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March 24, 2011Robert Johnson is one of the young big play receivers Mississippi State will have at its disposal this fall.
The former four-star prospect redshirted his first season in Starkville but is having a stellar start to the spring and will be counted on heavily in the passing game.
"Spring is going down pretty good," Johnson said. "We are kind of reinstalling all of the stuff that we did in the fall. I've just got to get into my playbook right now."
Johnson is also adjusting to a new wide receivers coach. When Mark Hudspeth left to take the head coaching job at Lafayette following the regular season, Angelo Mirando took over working with the wideouts which eventually landed him the full time job with the Bulldogs.
"I like Angelo and I actually liked him when Coach Hud was here," Johnson said. "He can relate to us because he's young himself. He can break the plays down for us since we are young guys and can get used to it. He kind of preaches us on what we need to do."
The Hattiesburg, Miss., native along with fellow true freshmen wideouts Malcolm Johnson and Jameon Lewis spent the entire fall honing their skills and learning the playbook. But when game day arrived it was hard for Johnson to stand on the sidelines for the first time in his career.
"I know a lot of players who have been in the system for a while and they said that (redshirting) was the best thing that could happen so I can get in the playbook," Johnson said. "It was a little discouraging telling my parents that I was going to be riding the bench my first year."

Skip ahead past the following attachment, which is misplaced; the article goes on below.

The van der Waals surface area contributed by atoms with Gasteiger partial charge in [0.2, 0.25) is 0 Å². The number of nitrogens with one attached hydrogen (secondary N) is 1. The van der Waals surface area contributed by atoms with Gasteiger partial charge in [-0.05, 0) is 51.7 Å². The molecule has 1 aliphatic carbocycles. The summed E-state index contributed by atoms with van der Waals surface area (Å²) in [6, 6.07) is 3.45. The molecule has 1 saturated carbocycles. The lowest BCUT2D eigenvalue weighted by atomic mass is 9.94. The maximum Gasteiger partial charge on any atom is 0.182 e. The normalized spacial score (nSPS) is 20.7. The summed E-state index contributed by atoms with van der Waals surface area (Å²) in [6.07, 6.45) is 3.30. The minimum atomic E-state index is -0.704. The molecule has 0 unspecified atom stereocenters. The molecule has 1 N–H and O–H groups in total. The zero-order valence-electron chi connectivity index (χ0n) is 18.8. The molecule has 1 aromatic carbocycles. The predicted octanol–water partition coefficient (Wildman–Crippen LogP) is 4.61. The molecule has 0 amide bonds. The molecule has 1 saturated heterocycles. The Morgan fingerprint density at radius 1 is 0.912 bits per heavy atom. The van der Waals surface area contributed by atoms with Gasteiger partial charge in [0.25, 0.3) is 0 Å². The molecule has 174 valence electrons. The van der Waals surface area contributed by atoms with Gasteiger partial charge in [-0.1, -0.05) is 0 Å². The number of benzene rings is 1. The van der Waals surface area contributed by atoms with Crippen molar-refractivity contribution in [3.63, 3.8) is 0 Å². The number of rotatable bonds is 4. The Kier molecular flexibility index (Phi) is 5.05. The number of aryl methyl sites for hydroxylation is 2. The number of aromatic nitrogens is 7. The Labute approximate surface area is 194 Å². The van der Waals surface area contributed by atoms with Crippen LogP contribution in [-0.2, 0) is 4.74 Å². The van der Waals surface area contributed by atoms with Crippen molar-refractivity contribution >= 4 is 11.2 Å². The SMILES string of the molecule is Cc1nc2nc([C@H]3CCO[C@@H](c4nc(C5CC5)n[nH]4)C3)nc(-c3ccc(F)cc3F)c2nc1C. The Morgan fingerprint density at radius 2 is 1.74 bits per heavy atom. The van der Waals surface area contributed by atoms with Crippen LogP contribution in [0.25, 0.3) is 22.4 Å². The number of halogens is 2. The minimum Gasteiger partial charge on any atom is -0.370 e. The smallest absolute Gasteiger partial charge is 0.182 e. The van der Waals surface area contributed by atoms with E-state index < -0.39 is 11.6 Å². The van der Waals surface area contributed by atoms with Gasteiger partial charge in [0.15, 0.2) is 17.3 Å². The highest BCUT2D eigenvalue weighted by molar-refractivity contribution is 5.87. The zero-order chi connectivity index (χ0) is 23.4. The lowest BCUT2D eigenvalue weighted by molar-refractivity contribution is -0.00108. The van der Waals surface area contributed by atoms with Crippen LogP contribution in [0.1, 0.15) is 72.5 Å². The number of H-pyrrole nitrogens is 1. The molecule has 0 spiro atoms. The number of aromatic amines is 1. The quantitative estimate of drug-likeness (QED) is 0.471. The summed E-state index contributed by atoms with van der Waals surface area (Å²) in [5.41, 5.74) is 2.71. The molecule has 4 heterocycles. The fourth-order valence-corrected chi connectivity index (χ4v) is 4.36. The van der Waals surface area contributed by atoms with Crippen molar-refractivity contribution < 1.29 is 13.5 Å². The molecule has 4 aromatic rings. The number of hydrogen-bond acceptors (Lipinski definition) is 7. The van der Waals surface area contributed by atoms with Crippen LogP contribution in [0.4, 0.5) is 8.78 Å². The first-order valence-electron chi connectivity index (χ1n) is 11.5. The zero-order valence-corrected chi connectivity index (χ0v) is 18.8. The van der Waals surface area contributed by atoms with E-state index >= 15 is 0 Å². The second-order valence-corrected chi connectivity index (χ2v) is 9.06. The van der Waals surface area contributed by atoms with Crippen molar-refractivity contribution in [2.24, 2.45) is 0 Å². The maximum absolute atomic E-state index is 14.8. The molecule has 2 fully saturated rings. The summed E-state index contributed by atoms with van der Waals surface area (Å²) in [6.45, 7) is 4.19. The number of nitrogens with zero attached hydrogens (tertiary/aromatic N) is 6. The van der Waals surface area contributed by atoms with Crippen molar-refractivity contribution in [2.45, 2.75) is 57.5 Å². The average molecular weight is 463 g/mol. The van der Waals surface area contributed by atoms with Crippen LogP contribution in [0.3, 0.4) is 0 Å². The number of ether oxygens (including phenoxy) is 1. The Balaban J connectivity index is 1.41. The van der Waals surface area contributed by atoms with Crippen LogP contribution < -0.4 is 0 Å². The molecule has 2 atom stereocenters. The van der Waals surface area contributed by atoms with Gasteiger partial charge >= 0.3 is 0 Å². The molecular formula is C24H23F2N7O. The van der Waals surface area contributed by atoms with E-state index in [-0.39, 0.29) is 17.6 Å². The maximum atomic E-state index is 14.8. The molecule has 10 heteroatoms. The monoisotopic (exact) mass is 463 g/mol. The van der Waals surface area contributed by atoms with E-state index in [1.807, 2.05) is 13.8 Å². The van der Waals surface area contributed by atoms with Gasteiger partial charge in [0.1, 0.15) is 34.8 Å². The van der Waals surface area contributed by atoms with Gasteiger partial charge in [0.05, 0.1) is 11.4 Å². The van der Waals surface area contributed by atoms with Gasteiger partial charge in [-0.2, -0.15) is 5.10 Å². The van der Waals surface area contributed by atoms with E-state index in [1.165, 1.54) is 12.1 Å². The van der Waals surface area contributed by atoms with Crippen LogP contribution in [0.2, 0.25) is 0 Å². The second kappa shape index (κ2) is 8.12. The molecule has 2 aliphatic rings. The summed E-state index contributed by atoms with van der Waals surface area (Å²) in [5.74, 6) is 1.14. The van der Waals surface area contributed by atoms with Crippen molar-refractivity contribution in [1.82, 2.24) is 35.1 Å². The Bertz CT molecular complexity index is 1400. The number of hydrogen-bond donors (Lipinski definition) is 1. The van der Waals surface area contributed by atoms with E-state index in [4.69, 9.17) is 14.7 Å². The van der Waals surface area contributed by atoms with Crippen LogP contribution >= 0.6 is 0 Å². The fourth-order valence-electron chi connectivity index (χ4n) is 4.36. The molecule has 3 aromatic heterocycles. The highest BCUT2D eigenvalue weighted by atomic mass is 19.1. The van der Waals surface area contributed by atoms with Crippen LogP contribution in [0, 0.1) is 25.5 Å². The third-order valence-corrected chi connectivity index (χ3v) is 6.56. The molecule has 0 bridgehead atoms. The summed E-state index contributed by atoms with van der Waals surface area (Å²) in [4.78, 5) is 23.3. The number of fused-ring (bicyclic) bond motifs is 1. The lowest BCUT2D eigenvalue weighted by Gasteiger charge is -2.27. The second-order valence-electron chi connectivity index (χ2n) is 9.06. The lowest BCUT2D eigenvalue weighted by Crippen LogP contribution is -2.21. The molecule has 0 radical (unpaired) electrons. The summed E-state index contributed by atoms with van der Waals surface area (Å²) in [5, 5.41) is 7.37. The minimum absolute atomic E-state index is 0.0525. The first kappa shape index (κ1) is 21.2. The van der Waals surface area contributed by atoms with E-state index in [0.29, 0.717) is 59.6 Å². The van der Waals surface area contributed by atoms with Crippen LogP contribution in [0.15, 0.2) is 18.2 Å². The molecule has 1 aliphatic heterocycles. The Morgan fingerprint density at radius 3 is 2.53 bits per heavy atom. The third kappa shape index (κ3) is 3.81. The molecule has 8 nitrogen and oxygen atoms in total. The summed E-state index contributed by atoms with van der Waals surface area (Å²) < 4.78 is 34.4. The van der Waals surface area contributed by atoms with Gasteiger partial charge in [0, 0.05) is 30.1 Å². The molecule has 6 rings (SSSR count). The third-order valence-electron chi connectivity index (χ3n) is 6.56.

During his senior season at Oak Grove Johnson hauled in 28 passes for 529 yards and two touchdowns. He also carried 167 times for 798 yards and nine more scores helping lead Warriors to the Class 6A state title game. During the state championship against South Panola he caught six passes for 78 yards.
He was also selected as a member of the Clarion Ledger Dandy Dozen, second team All-State and played in the Bernard Blackwell All-Star Classic.
But even though Johnson played at the highest level of competition in Mississippi there was still an adjustment once he reached college.
"It's very competitive and a lot of speed," Johnson said. "There is SEC speed everywhere. We've got linebackers about as fast as I am. It's really not a big transition because in (Class) 6A you've got speed too but in a way it is."
During the recruiting process he picked up offers from Auburn, Alcorn State, Kentucky, Louisiana Tech, Louisville, Minnesota, Nebraska, Ole Miss, Southern Miss, Tulsa and West Virginia. But when it came down to it MSU was the right choice for him and his family.
"I was really looking at them when they first offered me," Johnson said. "My mom's side of the family stays down here so you can't go wrong with family."
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